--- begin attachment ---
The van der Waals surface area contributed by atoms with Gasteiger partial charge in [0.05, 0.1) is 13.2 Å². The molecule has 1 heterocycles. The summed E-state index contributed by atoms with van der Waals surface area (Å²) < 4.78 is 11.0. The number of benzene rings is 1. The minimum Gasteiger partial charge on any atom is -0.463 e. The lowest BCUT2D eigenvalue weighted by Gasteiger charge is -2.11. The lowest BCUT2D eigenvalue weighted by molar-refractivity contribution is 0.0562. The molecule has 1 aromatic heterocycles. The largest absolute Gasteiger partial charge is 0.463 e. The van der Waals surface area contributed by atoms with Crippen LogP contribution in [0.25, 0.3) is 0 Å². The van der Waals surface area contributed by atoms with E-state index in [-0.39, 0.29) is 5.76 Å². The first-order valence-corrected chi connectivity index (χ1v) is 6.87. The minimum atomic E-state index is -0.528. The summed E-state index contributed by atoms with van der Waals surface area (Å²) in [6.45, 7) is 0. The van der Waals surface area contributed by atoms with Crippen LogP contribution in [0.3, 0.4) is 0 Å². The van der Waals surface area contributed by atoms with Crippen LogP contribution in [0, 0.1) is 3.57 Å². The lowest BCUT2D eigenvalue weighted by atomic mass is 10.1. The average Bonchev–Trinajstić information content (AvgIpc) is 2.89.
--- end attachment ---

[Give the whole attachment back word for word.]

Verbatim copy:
The van der Waals surface area contributed by atoms with Gasteiger partial charge in [0.05, 0.1) is 13.2 Å². The molecule has 1 heterocycles. The summed E-state index contributed by atoms with van der Waals surface area (Å²) < 4.78 is 11.0. The number of benzene rings is 1. The minimum Gasteiger partial charge on any atom is -0.463 e. The lowest BCUT2D eigenvalue weighted by Gasteiger charge is -2.11. The lowest BCUT2D eigenvalue weighted by molar-refractivity contribution is 0.0562. The molecule has 1 aromatic heterocycles. The largest absolute Gasteiger partial charge is 0.463 e. The van der Waals surface area contributed by atoms with Crippen LogP contribution in [0.25, 0.3) is 0 Å². The van der Waals surface area contributed by atoms with E-state index in [-0.39, 0.29) is 5.76 Å². The first-order valence-corrected chi connectivity index (χ1v) is 6.87. The minimum atomic E-state index is -0.528. The summed E-state index contributed by atoms with van der Waals surface area (Å²) in [6.45, 7) is 0. The van der Waals surface area contributed by atoms with Crippen LogP contribution in [0.3, 0.4) is 0 Å². The van der Waals surface area contributed by atoms with Crippen LogP contribution in [0, 0.1) is 3.57 Å². The lowest BCUT2D eigenvalue weighted by atomic mass is 10.1. The average Bonchev–Trinajstić information content (AvgIpc) is 2.89.